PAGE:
Can God Change?

God is unlike the Sun and Moon whose being causes shadows as they ‘turn’. (James 1.17)

But the God who does not change brings about changes. How can this be? Augustine, a greatly-gifted man, put his finger on the lines, if not of a solution, yet of a way of thinking of the one who is changeless brings about changes. ‘Willing a change is not changing a will’ occurs a number of times in his writings. That is, there is a difference between one will that creates changes outside itself, and many changing willings in a created person or some other agent, who changes. The first involves no change in the will, the other many changes, a changing will. The immutable God has an unchanging will which brings about the innumerable changes in his creation.

 

In this piece we shall consider   God’s immutability, and its consequences. But what is the nature of  his immutability? God is surrounded in mystery, and it is often prudent to stress the negative side of things, lest we think that we are involved in a detailed search for what God is like, or even worse, a search for what it is like to be God. Such endeavours involve a qualifying of the sharp distinction between the almightiness of God, his transcendence, and the creation of changes. God is unlike the Sun and Moon whose being causes shadows as they ‘turn’. (James 1.17)

But the God who does not change brings about changes. How can this be? Augustine, a greatly-gifted man, put his finger on the lines, if not of a solution, yet of a way of thinking of the one who is changeless brings about changes. ‘Willing a change is not changing a will’ occurs a number of times in his writings. That is, there is a difference between one will that creates changes outside itself, and many changing willings in a created person or some other agent, who changes. The first involves no change in the will, the other many changes, a changing will. The immutable God has an unchanging will which brings about the innumerable changes in his creation

Reformed theology gives a prominent place to the decree of God. In the Westminster Confession the decree or decrees have a separate chapter to themselves. Chapter III ‘Of God’s Eternal Decree’. If you have not consulted it regularly, then I say that it is worth a look over. No doubt the will of God has a prominence in other traditions, but not the place that the decrees of God have in the Reformed tradition.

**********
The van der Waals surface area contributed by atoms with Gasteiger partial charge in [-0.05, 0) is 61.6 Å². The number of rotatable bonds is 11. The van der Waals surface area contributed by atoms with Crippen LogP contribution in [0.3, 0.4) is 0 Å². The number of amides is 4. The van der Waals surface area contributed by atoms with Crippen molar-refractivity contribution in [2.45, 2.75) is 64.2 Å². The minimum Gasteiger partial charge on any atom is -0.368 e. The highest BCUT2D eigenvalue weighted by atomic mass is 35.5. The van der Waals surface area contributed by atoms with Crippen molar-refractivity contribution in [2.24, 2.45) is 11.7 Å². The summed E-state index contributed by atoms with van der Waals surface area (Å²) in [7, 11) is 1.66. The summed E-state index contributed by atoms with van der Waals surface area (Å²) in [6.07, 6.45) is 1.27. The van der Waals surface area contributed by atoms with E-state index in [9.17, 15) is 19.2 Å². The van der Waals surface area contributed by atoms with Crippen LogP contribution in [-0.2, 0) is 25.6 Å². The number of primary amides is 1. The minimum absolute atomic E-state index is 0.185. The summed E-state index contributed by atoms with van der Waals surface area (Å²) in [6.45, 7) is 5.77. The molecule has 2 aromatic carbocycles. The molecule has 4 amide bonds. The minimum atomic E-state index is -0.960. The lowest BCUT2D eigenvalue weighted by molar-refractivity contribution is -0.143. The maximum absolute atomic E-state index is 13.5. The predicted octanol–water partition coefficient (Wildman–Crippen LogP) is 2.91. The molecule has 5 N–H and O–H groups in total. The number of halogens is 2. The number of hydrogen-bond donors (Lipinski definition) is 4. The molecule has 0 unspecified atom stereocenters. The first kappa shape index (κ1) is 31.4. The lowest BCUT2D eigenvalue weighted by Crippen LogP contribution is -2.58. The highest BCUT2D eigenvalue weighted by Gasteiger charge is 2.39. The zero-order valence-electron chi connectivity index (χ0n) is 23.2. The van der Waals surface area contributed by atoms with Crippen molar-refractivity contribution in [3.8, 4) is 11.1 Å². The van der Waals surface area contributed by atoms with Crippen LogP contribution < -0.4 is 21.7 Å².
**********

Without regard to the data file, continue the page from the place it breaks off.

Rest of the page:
Note that the Westminster Divines used the phrase ‘eternal’. God’s eternal decree. If we measure that decree by its effects, then we might say that there are uncountably many decrees. If the decree is counted by its origin, then one. It is the one eternal decree of Almighty God gives that gives rise  many happenings, each of them (of course) involving changes. In the letter of James, he cautions those who make  plans without regard to the will of God. God’s will covers what will happen tomorrow. He says ‘you do not know what tomorrow will bring’. This is not a reference to what fate may have in store, or Lady Luck, but to the will of God, but it can only be a reference to what the decree of God brings to pass. James counsels ‘You ought to say “If we Lord wills, we will live and do this or that”‘. Without that qualification, we boast, as if we were in charge of our futures. ‘All such boasting is evil’ (James 4.16)

It is that eternal decree that Paul referred to when he said that God works all things according to the counsel of his own will. (Eph. 1.17) This is not an example of cockiness in the Apostle, a kind of know-all religion. Paul refers in the same passage to the ‘mystery’ of God’s will. It gives rise to many puzzles and perplexities. It encompasses the number of the hairs of our heads, and the falling of the Tower of Siloam. But it ensures that at all points in our lives we are in the hands of God. This should be an unmovable feature of the piety of those who believe it.

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